present with the same mobility impairments, yet the same physical therapy interventions are utilized. Thus, a need exists to personalize rehabilitation techniques to improve function and mobility post-stroke. The proposed innovative research will test a framework created to identify the most effective intervention based on a participant's specific motor control problems. We plan to study how self-selected walking speed is impacted by a four-week walking program that incorporates either walking on an inclined or declined treadmill compared to walking on a flat treadmill. We will determine the best intervention for each problem and identify predictors of response. Selecting the correct intervention for personalized motor control problems, as opposed to applying a one-size-fits-all strategy for rehabilitation, is likely to improve walking function in Veterans after stroke.

Institution
MUSC
Recruitment Contact
Brian Cence
(843) 792-2668
cence@musc.edu

Program to Avoid Cerebrovascular Events through Systematic Electronic Tracking and Tailoring of an Eminent Risk-factor Save

Date Added
March 27th, 2018
PRO Number
Pro00070627
Researcher
Ashley Wabnitz

List of Studies

Silhouette
Keywords
Hypertension/ High Blood Pressure, Stroke
Summary

This racial disparity in stroke is more prominent in the Southeastern region of the US, where 3 states have long been recognized as representing the ?buckle' of a ?stroke belt'. One of these 3 states is South Carolina, where our proposed study will take place. Stroke (including recurrent stroke) is highly preventable via control of high blood pressure. Mobile health (mHealth) technology may offer a promising approach for enhancing blood pressure control after stroke. mHealth tools provide an easy-to-use self-management system that permits optimal medication adherence. PACESETTER will conduct an implementation trial of the intervention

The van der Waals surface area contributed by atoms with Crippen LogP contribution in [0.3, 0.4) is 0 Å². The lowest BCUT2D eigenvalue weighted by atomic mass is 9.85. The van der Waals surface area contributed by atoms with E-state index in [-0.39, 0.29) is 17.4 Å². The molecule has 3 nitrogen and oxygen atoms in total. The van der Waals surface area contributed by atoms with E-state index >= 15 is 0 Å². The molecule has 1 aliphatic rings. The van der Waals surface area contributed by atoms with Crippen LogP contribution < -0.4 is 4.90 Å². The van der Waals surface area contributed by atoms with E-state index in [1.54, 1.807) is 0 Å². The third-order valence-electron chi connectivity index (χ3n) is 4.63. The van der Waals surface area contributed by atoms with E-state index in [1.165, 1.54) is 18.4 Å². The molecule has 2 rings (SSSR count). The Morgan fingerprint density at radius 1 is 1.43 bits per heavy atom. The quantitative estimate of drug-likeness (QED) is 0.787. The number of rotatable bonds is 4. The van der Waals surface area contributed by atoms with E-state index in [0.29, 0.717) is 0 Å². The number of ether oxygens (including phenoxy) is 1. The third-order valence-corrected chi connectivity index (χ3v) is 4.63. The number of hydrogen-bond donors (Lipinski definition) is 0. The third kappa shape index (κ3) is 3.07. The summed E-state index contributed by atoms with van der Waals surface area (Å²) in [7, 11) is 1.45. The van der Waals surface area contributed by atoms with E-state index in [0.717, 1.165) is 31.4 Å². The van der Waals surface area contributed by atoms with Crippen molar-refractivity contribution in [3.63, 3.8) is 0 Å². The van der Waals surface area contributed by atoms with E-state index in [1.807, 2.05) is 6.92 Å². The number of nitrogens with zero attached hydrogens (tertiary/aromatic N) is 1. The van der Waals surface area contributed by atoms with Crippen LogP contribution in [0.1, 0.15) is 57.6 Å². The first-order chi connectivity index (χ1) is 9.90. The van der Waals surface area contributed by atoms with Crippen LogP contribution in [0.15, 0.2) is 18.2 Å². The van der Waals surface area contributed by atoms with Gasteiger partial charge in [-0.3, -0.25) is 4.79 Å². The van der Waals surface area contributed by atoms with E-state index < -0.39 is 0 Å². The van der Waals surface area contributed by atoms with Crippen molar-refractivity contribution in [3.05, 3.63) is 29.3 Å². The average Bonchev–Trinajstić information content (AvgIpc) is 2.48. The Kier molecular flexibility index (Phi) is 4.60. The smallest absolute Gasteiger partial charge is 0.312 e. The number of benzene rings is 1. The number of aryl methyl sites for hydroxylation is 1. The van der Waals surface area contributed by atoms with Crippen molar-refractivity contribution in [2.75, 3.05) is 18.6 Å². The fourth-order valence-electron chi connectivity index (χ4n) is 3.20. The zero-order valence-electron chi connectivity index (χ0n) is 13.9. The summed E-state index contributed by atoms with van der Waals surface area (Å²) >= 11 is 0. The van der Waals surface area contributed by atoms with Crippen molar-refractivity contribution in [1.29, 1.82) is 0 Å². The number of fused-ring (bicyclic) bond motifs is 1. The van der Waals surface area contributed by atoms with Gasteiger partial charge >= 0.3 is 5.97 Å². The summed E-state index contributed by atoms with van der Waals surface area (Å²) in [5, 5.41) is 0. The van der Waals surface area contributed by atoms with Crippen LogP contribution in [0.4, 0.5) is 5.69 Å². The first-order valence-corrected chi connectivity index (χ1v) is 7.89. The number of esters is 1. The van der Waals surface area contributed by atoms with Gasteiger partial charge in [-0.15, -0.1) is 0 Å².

(personalized phone text messaging and home BP monitoring) vs. usual care in 200 recent stroke patients with HTN recruited across the three main safety net hospitals in the state of SC. The project will explore whether the intervention vs. standard care is associated with a reduction in cardiovascular event-related emergency department encounters and re-hospitalizations within 12 months and whether the intervention has potential to reduce vascular events.

Institution
MUSC
Recruitment Contact
deleted
TBD
TBD

A PROOF-OF-CONCEPT STUDY TO EVALUATE THE ADMINISTRATION OF CN105 IN PARTICIPANTS WITH ACUTE SUPRATENTORIAL INTRACEREBRAL HEMORRHAGE Save

Date Added
February 27th, 2018
PRO Number
Pro00072381
Researcher
Charles Andrews

List of Studies


Profiles_link
Keywords
Stroke
Summary

This is a study of a new drug (CN105) that has not yet been approved for use in the general population by the FDA. This drug is being used to treat intracranial hemorrhage patients. We are studying the effects of this drug given to these patients to make sure that the drug is safe. This is an important step that all new drugs must go through before they are approved for use by the FDA. To determine if this drug is safe, we will be following the outcomes of patients that receive this new drug for the first 90 days after receiving it.

Institution
MUSC
Recruitment Contact
Cheryl Grant
843-792-7118
grantche@musc.edu